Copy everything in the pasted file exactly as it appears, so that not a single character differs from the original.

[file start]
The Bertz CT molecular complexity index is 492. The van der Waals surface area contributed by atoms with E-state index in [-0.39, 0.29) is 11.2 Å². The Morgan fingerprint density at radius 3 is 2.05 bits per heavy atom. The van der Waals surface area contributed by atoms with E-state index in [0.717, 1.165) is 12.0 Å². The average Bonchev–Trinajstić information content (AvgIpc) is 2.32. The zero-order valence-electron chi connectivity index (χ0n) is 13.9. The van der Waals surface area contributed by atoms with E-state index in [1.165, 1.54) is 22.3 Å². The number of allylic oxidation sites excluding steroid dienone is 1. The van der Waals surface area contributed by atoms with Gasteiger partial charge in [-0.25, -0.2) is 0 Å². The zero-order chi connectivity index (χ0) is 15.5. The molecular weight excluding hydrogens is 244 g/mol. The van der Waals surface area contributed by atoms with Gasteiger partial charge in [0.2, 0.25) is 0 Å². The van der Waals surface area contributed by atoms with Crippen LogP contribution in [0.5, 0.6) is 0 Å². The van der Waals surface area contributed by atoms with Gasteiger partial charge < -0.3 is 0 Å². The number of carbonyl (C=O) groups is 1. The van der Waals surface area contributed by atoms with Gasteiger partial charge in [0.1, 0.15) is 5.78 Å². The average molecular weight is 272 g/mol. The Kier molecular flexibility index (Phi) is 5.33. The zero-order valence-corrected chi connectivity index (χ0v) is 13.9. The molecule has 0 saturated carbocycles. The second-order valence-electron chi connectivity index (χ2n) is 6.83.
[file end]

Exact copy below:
The Bertz CT molecular complexity index is 492. The van der Waals surface area contributed by atoms with E-state index in [-0.39, 0.29) is 11.2 Å². The Morgan fingerprint density at radius 3 is 2.05 bits per heavy atom. The van der Waals surface area contributed by atoms with E-state index in [0.717, 1.165) is 12.0 Å². The average Bonchev–Trinajstić information content (AvgIpc) is 2.32. The zero-order valence-electron chi connectivity index (χ0n) is 13.9. The van der Waals surface area contributed by atoms with E-state index in [1.165, 1.54) is 22.3 Å². The number of allylic oxidation sites excluding steroid dienone is 1. The van der Waals surface area contributed by atoms with Gasteiger partial charge in [-0.25, -0.2) is 0 Å². The zero-order chi connectivity index (χ0) is 15.5. The molecular weight excluding hydrogens is 244 g/mol. The van der Waals surface area contributed by atoms with Gasteiger partial charge in [0.2, 0.25) is 0 Å². The van der Waals surface area contributed by atoms with Crippen LogP contribution in [0.5, 0.6) is 0 Å². The van der Waals surface area contributed by atoms with Gasteiger partial charge < -0.3 is 0 Å². The number of carbonyl (C=O) groups is 1. The van der Waals surface area contributed by atoms with Gasteiger partial charge in [0.1, 0.15) is 5.78 Å². The average molecular weight is 272 g/mol. The Kier molecular flexibility index (Phi) is 5.33. The zero-order valence-corrected chi connectivity index (χ0v) is 13.9. The molecule has 0 saturated carbocycles. The second-order valence-electron chi connectivity index (χ2n) is 6.83.